GREEN BAY – This was the outcome Ibraheim Campbell envisioned, though the fifth-year safety has been around the NFL long enough to know things don't always work out.
Before re-signing with the Packers on Thursday, Campbell spent the past eight months working towards a comeback after tearing his anterior cruciate ligament last December against Arizona.
Claimed off waivers from the New York Jets on Nov. 5, 2018, the 5-foot-11, 210-pound safety made a smooth in-season transition to the Packers' scheme. He had a leg up on most late additions after playing for current Packers defensive coordinator Mike Pettine in Cleveland back in 2015.
Campbell posted eight tackles in back-to-back games for the Packers before tearing his ACL on a punt play against the Cardinals on Dec. 2, a game he actually started on defense.
Team physician Dr. Patrick McKenzie performed Campbell's surgery shortly thereafter. While rehabbing in Pennsylvania, Campbell flew back to Green Bay three or four times for checkups, with the intention of playing in 2019.
"It's always an unknown," he said. "That's kind of the nature of the NFL. I felt like I left a good impression with these guys. I'm appreciative of them giving me another opportunity… and I intend to make the most of it."
While Campbell will start on the physically unable to perform list, re-signing with the Packers was a step in the right direction. He spent the early portion of Saturday's practice on the sideline doing leg exercises with a resistance band.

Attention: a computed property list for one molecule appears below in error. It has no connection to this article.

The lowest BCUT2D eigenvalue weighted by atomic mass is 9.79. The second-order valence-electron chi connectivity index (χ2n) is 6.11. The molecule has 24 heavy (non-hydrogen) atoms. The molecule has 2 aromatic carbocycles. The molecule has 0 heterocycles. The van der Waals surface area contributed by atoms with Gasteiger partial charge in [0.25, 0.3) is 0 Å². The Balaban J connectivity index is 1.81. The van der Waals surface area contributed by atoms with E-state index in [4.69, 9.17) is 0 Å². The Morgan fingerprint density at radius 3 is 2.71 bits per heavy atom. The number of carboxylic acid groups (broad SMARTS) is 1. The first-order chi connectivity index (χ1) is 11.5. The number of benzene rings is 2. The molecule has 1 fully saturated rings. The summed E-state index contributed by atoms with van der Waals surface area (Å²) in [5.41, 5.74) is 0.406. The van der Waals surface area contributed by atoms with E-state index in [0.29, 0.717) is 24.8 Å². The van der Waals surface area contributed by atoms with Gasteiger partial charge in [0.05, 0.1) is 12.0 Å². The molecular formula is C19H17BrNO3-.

Campbell said he's been running since April and feels confident in the knee. At this point, it's mainly "waiting on science" and not risking a potential re-tear. Mentally, he never doubted his chances at mounting a comeback.
"I've never had any major injuries like this in terms of ACL but you deal with different things," Campbell said. "All you can do is take it one day at a time, so that's what I did. Tried to make the most of every day, build days upon days and you get somewhere."
A fourth-round pick in 2015, Campbell is actually the oldest of the nine safeties on the Packers' roster. Once he's cleared, Campbell will be competing with five veterans with NFL experience to back up offseason addition Adrian Amos and rookie first-round pick Darnell Savage.
Working in Campbell's favor is his past experience in Pettine's scheme and positional flexibility. He not only filled in at deep safety in his three appearances last season, but he also took a few reps as a hybrid box safety in the dime package.
Campbell is no stranger to competing for a job, either, after spending time with the Browns (37 games), Texans (one game), Cowboys (four games) and Jets (one game) over the past few seasons. His maturity is something that quickly resonated with Pettine and the defensive coaching staff.
"He's a consummate professional," secondary coach Jason Simmons said. "He's a veteran guy that's been around. He doesn't take anything for granted for the simple fact that he's been on multiple teams and he realizes the opportunity and he looks to seize it every time he gets a chance."
Campbell isn't surprised to be back this soon. Once he's back on the field, the fifth-year veteran expects to pick up right where he left off in Pettine's defense.
"This isn't a complicated game," Campbell said. "A lot of times you get caught up over-complicating things. He's a great coach. He has a great system. It was kind of familiar stepping back into it. I felt like I did well because of that."